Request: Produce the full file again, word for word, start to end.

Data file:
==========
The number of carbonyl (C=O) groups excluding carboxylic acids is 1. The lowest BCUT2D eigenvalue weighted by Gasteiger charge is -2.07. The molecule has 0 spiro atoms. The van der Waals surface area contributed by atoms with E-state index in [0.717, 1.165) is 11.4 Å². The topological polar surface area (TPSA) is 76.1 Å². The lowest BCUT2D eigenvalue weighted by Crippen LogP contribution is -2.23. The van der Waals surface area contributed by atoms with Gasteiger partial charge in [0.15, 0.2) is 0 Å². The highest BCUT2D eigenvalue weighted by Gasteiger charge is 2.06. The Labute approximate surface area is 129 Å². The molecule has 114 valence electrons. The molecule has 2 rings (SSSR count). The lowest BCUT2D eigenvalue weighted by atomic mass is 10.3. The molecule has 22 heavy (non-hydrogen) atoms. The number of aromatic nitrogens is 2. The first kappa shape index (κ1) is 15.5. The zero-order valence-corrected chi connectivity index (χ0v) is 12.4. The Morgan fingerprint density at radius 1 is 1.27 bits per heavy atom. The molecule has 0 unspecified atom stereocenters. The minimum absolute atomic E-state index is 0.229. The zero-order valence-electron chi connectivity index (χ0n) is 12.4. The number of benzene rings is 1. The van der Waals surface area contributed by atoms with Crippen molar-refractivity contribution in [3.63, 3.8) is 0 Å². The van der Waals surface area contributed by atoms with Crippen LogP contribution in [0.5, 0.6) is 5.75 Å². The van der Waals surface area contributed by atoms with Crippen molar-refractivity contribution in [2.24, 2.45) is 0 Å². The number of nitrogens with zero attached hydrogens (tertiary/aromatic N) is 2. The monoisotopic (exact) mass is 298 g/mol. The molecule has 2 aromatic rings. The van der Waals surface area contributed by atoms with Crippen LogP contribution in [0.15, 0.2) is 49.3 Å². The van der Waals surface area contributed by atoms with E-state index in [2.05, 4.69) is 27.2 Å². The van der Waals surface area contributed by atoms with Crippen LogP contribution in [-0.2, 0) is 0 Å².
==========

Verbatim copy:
The number of carbonyl (C=O) groups excluding carboxylic acids is 1. The lowest BCUT2D eigenvalue weighted by Gasteiger charge is -2.07. The molecule has 0 spiro atoms. The van der Waals surface area contributed by atoms with E-state index in [0.717, 1.165) is 11.4 Å². The topological polar surface area (TPSA) is 76.1 Å². The lowest BCUT2D eigenvalue weighted by Crippen LogP contribution is -2.23. The van der Waals surface area contributed by atoms with Gasteiger partial charge in [0.15, 0.2) is 0 Å². The highest BCUT2D eigenvalue weighted by Gasteiger charge is 2.06. The Labute approximate surface area is 129 Å². The molecule has 114 valence electrons. The molecule has 2 rings (SSSR count). The lowest BCUT2D eigenvalue weighted by atomic mass is 10.3. The molecule has 22 heavy (non-hydrogen) atoms. The number of aromatic nitrogens is 2. The first kappa shape index (κ1) is 15.5. The zero-order valence-corrected chi connectivity index (χ0v) is 12.4. The Morgan fingerprint density at radius 1 is 1.27 bits per heavy atom. The molecule has 0 unspecified atom stereocenters. The minimum absolute atomic E-state index is 0.229. The zero-order valence-electron chi connectivity index (χ0n) is 12.4. The number of benzene rings is 1. The van der Waals surface area contributed by atoms with Crippen molar-refractivity contribution in [3.63, 3.8) is 0 Å². The van der Waals surface area contributed by atoms with Crippen LogP contribution in [0.5, 0.6) is 5.75 Å². The van der Waals surface area contributed by atoms with Crippen molar-refractivity contribution in [2.24, 2.45) is 0 Å². The number of nitrogens with zero attached hydrogens (tertiary/aromatic N) is 2. The monoisotopic (exact) mass is 298 g/mol. The molecule has 2 aromatic rings. The van der Waals surface area contributed by atoms with Crippen LogP contribution in [0.15, 0.2) is 49.3 Å². The van der Waals surface area contributed by atoms with E-state index in [2.05, 4.69) is 27.2 Å². The van der Waals surface area contributed by atoms with Crippen LogP contribution in [-0.2, 0) is 0 Å².